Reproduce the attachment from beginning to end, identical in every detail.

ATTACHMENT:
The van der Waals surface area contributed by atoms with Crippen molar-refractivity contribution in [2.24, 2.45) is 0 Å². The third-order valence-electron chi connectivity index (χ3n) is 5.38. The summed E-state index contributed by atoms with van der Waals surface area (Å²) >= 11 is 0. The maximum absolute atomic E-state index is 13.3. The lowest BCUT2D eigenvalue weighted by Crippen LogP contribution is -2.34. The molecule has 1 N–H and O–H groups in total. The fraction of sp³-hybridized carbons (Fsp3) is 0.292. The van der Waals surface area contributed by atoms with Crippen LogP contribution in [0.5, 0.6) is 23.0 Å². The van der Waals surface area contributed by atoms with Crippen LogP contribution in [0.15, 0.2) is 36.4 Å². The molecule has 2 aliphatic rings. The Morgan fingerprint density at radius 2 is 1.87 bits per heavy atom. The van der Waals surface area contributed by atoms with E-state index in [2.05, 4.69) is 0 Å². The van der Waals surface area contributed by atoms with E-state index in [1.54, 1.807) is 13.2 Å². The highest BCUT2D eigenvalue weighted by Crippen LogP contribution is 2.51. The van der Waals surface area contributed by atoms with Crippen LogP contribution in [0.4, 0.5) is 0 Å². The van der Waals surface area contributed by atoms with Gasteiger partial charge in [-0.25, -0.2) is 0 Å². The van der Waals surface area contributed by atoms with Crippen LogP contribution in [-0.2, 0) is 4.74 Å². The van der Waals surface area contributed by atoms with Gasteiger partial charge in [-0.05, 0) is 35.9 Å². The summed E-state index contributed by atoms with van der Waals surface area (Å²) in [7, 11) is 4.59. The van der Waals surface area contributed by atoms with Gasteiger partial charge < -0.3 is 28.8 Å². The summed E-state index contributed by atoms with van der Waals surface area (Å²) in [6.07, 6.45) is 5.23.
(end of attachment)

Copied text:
The van der Waals surface area contributed by atoms with Crippen molar-refractivity contribution in [2.24, 2.45) is 0 Å². The third-order valence-electron chi connectivity index (χ3n) is 5.38. The summed E-state index contributed by atoms with van der Waals surface area (Å²) >= 11 is 0. The maximum absolute atomic E-state index is 13.3. The lowest BCUT2D eigenvalue weighted by Crippen LogP contribution is -2.34. The molecule has 1 N–H and O–H groups in total. The fraction of sp³-hybridized carbons (Fsp3) is 0.292. The van der Waals surface area contributed by atoms with Crippen LogP contribution in [0.5, 0.6) is 23.0 Å². The van der Waals surface area contributed by atoms with Crippen LogP contribution in [0.15, 0.2) is 36.4 Å². The molecule has 2 aliphatic rings. The Morgan fingerprint density at radius 2 is 1.87 bits per heavy atom. The van der Waals surface area contributed by atoms with E-state index in [2.05, 4.69) is 0 Å². The van der Waals surface area contributed by atoms with E-state index in [1.54, 1.807) is 13.2 Å². The highest BCUT2D eigenvalue weighted by Crippen LogP contribution is 2.51. The van der Waals surface area contributed by atoms with Crippen LogP contribution in [0.4, 0.5) is 0 Å². The van der Waals surface area contributed by atoms with Gasteiger partial charge in [-0.25, -0.2) is 0 Å². The van der Waals surface area contributed by atoms with Crippen LogP contribution in [-0.2, 0) is 4.74 Å². The van der Waals surface area contributed by atoms with Gasteiger partial charge in [-0.05, 0) is 35.9 Å². The summed E-state index contributed by atoms with van der Waals surface area (Å²) in [7, 11) is 4.59. The van der Waals surface area contributed by atoms with Gasteiger partial charge < -0.3 is 28.8 Å². The summed E-state index contributed by atoms with van der Waals surface area (Å²) in [6.07, 6.45) is 5.23.